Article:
Domestic Violence in Men's and Women's Magazines: Women Are Guilty of Choosing the Wrong Men, Men Are Not Guilty of Hitting Women

By Nettleton, Pamela Hill | Women's Studies in Communication, Summer 2011 | Go to article overview

Domestic Violence in Men's and Women's Magazines: Women Are Guilty of Choosing the Wrong Men, Men Are Not Guilty of Hitting Women


Nettleton, Pamela Hill, Women's Studies in Communication


Men's and women's magazine discourse on domestic violence characterizes women as guilty of choosing the wrong men but does not hold men responsibleJor hitting women. Using qualitative narrative analysis on 10 leading titles over 10 years, I find an ongoing tolerance for and celebration of domestic violence in men's magazines and an enduring expectation in women's that women bear responsibility for both genders. No magazines discuss patriarchal cultural structures that enable violence against women.

Keywords domestic violence, feminist media studies, masculinity, men's magazines, violence against women, women's magazines

Often, the most dangerous man in a woman's life is the one who says he loves her. In the United States, if a woman is beaten, raped, or murdered, it will likely be by her husband or boyfriend. Popular magazines are an important source of public information about relationships and relationship violence, yet the discourse around domestic violence is unbalanced: women's magazines hold women responsible for the violence men do, and men's magazines sidestep male responsibility and make light of physical violence at home. Neither type of magazine takes on the patriarchal cultural structures that support and enable the existence of violence against women. This study examines this issue in an analysis of domestic violence narratives in 10 popular men's and women's magazines from 1998 to 2008.

What This Study Does

Scholarly exploration of how popular magazines portray domestic violence exists but is limited, and there is even less investigation of domestic violence representations among magazines aimed specifically at men. In a qualitative narrative analysis of both men's and women's magazines over a recent 10-year period, I examine domestic violence coverage aimed at men and at women. I situate this work within the body of feminist media studies of violence against women and within the cultural studies perspective of Stuart Hall's theories of representation and of the power of the absent representation (1975, 1988, 1992). I identify four central themes of domestic violence representation:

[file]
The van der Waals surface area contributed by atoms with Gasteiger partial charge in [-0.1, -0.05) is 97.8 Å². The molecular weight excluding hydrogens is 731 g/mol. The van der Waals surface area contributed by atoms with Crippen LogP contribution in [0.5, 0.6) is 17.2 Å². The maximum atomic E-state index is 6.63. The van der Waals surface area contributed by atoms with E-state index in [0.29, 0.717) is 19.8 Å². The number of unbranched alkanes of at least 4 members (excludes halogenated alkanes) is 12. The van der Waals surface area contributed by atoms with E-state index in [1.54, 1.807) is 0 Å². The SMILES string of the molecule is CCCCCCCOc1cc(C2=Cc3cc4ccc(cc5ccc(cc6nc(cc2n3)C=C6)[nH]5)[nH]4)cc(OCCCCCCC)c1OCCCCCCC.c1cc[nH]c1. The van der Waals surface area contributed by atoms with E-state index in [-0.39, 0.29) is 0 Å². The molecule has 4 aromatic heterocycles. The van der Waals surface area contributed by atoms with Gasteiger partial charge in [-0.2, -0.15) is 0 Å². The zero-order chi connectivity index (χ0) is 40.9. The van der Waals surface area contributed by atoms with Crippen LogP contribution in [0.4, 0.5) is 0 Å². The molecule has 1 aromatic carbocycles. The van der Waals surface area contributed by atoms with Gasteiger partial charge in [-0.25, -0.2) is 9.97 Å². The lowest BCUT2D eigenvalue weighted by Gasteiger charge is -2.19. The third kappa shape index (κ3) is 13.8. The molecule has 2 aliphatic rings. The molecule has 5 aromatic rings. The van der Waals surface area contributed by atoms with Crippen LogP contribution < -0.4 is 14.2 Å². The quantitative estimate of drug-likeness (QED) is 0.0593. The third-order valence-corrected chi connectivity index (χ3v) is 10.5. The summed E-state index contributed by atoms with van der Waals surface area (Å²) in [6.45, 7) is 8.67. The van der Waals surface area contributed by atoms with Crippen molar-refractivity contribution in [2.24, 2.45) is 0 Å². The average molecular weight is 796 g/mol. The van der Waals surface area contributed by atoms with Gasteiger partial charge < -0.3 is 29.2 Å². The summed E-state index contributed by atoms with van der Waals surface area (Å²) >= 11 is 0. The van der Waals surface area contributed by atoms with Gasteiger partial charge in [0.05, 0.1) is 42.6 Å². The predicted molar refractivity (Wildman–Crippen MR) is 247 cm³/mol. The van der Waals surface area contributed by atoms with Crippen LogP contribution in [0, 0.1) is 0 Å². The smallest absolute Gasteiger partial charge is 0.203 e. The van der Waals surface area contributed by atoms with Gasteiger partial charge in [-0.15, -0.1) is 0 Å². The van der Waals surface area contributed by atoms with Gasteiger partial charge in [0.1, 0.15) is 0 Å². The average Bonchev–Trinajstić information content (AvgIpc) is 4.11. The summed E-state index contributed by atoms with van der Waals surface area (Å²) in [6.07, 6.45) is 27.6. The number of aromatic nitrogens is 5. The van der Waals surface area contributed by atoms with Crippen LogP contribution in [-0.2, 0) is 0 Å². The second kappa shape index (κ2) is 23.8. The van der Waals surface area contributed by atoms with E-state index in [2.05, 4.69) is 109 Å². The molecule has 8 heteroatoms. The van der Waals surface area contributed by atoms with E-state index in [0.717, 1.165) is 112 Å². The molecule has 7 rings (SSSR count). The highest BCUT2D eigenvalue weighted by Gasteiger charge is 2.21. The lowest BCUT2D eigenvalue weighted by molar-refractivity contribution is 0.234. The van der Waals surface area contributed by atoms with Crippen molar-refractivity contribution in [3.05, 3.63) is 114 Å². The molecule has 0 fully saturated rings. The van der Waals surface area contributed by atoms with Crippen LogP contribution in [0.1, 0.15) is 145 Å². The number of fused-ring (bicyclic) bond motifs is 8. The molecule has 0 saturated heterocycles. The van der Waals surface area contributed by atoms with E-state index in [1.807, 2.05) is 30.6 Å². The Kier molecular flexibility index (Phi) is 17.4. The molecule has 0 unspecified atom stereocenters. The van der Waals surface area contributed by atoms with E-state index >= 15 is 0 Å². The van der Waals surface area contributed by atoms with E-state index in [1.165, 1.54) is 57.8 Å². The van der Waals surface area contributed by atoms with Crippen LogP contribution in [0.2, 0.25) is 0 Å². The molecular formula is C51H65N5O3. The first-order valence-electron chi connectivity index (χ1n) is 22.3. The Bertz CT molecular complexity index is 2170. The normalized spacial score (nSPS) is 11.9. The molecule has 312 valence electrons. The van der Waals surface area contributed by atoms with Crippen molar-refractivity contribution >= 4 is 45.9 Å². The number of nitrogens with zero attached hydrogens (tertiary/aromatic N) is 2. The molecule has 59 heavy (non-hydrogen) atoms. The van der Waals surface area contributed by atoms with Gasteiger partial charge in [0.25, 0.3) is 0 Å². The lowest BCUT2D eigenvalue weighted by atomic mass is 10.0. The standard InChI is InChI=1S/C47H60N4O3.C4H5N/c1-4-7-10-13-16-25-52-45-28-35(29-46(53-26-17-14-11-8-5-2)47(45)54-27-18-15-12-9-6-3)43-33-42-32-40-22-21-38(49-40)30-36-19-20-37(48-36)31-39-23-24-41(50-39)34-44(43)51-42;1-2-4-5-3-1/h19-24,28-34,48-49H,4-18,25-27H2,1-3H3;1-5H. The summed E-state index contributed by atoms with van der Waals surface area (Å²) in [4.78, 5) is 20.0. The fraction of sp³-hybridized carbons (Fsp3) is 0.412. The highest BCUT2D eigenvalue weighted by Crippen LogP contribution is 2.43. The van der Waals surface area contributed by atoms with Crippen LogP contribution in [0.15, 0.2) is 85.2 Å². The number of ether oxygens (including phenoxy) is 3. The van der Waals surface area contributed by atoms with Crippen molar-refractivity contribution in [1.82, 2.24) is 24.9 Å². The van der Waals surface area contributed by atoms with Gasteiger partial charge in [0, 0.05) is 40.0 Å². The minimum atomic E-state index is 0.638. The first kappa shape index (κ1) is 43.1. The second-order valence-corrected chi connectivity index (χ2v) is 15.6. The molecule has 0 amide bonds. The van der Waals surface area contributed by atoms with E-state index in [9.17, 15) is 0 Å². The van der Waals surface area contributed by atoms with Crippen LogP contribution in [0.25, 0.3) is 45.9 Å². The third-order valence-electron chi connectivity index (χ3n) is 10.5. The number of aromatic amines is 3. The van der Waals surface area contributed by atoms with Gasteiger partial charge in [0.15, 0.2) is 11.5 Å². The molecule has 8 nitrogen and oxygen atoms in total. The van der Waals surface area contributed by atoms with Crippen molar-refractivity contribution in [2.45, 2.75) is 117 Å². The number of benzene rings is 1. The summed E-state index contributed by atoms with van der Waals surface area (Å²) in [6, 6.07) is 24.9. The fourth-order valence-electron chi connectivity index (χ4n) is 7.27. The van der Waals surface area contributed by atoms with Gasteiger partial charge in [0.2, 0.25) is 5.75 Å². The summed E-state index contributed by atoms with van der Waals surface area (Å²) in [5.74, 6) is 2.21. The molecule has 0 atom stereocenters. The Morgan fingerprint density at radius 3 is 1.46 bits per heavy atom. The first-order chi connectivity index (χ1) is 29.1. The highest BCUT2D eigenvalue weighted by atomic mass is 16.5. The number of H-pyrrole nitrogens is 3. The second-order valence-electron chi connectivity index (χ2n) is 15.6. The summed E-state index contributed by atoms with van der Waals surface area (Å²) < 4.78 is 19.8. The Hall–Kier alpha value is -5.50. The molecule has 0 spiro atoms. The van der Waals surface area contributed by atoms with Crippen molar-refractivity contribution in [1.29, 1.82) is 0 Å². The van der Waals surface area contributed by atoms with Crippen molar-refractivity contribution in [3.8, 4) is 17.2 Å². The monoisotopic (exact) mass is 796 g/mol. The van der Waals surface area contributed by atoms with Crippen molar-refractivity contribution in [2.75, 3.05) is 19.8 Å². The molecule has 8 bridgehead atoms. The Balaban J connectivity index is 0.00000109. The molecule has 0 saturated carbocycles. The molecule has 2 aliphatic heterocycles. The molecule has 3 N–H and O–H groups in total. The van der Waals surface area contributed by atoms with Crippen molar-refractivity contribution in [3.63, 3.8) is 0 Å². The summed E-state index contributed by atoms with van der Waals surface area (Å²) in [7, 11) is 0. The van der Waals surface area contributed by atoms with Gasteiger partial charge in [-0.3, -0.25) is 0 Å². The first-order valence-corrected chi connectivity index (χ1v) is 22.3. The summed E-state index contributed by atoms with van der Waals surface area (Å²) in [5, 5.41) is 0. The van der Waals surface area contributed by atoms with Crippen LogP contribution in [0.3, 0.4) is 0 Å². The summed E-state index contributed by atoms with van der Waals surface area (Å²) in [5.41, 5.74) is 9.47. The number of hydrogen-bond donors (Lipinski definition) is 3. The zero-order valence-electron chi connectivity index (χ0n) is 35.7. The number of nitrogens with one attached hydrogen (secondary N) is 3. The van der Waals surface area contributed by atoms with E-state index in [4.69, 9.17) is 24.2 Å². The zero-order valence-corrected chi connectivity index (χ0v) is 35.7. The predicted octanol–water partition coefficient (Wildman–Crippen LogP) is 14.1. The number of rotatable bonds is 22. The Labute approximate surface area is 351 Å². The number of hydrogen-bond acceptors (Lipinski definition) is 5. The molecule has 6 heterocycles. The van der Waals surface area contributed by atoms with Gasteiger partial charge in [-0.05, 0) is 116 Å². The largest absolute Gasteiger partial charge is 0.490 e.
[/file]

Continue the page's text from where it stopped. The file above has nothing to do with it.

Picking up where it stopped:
1. Women are responsible for preventing the violence of men and men cannot help themselves.

2. Domestic violence is terrifying to women and amusing to men.

3. Statistics are distorted to implicate men and overlook the violence of women.

4. The only way to prevent domestic violence is to separate victims from abusers (and it is the victim's responsibility to do this).

I also identify four key absences narratives that do not appear in magazine discourse:

1. No magazines hold men responsible for their violence.

2. None suggests that men should take active roles in reducing domestic violence.

3. No narratives represent victims as innocent of the violence done to them.

4. No connection is drawn or discussed between patriarchal social structures and the existence of domestic violence.

This work relies particularly upon two earlier studies by sociologist Nancy Berns. Berns made separate studies of women's (1999) and then men's (2001) magazines from earlier time periods--1970 through 1997 and 1970 through 1999, respectively--and more will be said about her findings (1999, 2001, 2004). My study differs from those of Berns in that I include both men's and women's magazines in the same study, comparing their messages, and my 10-year sample of texts begins in the year that Berns's surveys conclude.

My study addresses these research questions:

1. How does men's magazine coverage of domestic violence differ from women's magazine coverage?

2. How does that coverage characterize culpability and cause?

3. What characterizations and representations are absent, and what might those absences mean?

Before turning to the analysis, I begin by outlining the problem of domestic violence, reviewing some of the previous literature on the topic, and identifying the theoretical frame that guides this study. …

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